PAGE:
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The Munich Atelier Where Stained Glass Comes to Life

By Gisela Williams

The Mayer of Munich building has 15 glass and mosaic ateliers within its 54,000 square feet. This one is dedicated to glass painting.
 
Credit: Matthias Ziegler
The Mayer of Munich building has 15 glass and mosaic ateliers within its 54,000 square feet. This one is dedicated to glass painting.

The extravagant Ludwig II, the so-called mad king of Bavaria, was said to love nothing more than a room aglow with painted glass. Indeed, his obsession with the art form galvanized the revival of stained-glass making in Germany, initiated by his grandfather Ludwig I in the early 19th century. During that era, elaborately designed windows — in churches but also secular buildings — became fashionable, with many German artists and artisans adopting the craft, including Joseph Gabriel Mayer, who in 1847 founded Munich’s Mayer Institute of Christian Art, a workshop that produced religious sculptures and altars. By the 1880s, Mayer, who had by then been joined by his son Franz Borgias, had offices in Paris, London and New York City. (The company still has an office on Manhattan’s Madison Square Park.)

Over the years, Mayer created the windows for Ludwig II’s Neuschwanstein castle chapel in Bavaria, as well as the Königshaus am Schachen, his legendary folly of a hunting lodge near Garmisch-Partenkirchen. In 1892, Pope Leo XIII awarded the company the church’s prestigious Pontifical Institute of Christian Art title and, soon after, one of the most important commissions of that era, now perhaps the most recognized stained-glass window in the world: the Holy Spirit window above the main altar of St. Peter’s Basilica in Vatican City, an abstract design of deep orange and yellow splinter-shaped glass surrounding a dove. Mayer’s work, distinguished by its saturated colors, painterly but naturalistic images and allusions to late Gothic artists like Hans Holbein the Elder, came to define the era’s Catholic churches.

In the offices of the present-day Mayer of Munich atelier — a six-story, 54,000-square-foot industrial-style building from the early 1900s in the city center — a small framed etching of Joseph Gabriel Mayer hangs on the wall. With his unkempt curls and intense gaze, he bears a remarkable resemblance to his great-great-grandson Michael Mayer, who now runs the company alongside his architect wife, Petra. Michael studied mosaics in Friuli in his 20s and soon afterward dedicated himself to the family business. Petra wrote her architecture school thesis on how German cities should acknowledge historic Third Reich-era buildings with the conviction that we should not erase history; that societies should not be allowed to look away from their darkest deeds. “There are still multiple Nazi buildings in Munich that are, shockingly, not marked as such. The city tends to keep the buildings and just repurpose them as cultural or social institutions,” she says.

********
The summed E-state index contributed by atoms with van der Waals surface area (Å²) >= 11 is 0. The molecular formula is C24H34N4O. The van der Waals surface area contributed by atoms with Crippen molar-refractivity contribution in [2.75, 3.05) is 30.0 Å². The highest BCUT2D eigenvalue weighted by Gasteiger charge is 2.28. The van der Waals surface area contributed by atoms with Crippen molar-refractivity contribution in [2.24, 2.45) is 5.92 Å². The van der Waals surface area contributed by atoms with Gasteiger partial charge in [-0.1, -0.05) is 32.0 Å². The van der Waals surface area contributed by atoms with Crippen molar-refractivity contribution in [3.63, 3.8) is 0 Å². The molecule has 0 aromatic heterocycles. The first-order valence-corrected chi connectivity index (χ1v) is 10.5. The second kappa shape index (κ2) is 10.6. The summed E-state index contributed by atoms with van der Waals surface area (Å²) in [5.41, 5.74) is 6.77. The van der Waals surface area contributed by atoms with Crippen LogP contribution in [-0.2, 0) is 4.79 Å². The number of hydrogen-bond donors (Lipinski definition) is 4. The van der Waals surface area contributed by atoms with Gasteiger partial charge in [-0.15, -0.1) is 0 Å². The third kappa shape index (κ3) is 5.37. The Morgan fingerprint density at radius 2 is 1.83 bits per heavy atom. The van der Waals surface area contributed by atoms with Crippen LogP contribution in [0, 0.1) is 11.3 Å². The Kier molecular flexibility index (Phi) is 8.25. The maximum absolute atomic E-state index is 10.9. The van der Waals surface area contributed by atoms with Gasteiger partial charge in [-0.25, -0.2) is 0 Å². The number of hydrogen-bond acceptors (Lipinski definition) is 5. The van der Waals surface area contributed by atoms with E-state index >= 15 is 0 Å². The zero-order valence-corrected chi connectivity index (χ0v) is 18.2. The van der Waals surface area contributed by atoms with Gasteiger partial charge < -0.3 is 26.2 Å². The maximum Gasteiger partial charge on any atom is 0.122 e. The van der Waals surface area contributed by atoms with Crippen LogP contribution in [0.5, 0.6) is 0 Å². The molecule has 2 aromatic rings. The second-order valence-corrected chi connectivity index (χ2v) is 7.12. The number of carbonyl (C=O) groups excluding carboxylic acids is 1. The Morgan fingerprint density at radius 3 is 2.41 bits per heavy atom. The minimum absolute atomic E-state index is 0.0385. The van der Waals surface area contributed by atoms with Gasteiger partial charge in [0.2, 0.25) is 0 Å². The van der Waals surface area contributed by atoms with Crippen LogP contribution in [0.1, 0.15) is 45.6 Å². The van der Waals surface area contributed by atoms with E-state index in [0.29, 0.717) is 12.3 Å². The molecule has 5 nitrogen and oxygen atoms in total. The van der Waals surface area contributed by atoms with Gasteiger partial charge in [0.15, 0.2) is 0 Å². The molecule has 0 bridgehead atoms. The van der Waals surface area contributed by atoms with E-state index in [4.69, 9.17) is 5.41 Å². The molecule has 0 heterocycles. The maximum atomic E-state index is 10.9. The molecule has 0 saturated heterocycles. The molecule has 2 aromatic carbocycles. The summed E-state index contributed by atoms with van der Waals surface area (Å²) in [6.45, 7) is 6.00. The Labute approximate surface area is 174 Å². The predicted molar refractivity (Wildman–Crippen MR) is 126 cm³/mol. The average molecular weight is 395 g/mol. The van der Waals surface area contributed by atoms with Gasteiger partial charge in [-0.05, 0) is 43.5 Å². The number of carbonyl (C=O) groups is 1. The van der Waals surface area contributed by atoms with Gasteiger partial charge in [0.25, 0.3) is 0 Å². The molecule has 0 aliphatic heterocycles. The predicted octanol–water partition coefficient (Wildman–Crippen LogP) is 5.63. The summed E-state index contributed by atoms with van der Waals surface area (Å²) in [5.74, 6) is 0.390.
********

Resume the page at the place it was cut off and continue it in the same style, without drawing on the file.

Credit: Matthias ZieglerA mosaic atelier on the second floor.
A mosaic atelier on the second floor.

The couple, who are in their 50s, met in 1993 when Petra was hired to help redesign P1, a legendary Munich nightclub in the basement of the Haus der Kunst, a modern art museum designed by one of Hitler’s favorite architects, Paul Ludwig Troost. Applying the ideas of her thesis to a public space, Petra decided she wanted to repurpose a type of metallic gold mosaic common in Third Reich-era Art Nouveau interiors to line a huge column in the center of the bar’s dance floor. “It’s fine to preserve these buildings and transform them into cultural spaces, but I think it’s important to note their origins,” Petra says. “In appropriating those historic gold mosaics, I meant to both mark and transform that World War II-era architecture.” She had heard there were historic examples of the tiles somewhere in the basement of the Mayer workshop, and made an appointment to see them. Michael showed her the company’s collection of Puhl & Wagner mosaics, which it had purchased in 1969 from the German government. Not long afterward, Petra and Michael fell in love and moved into his tiny bachelor pad in the workshop’s attic.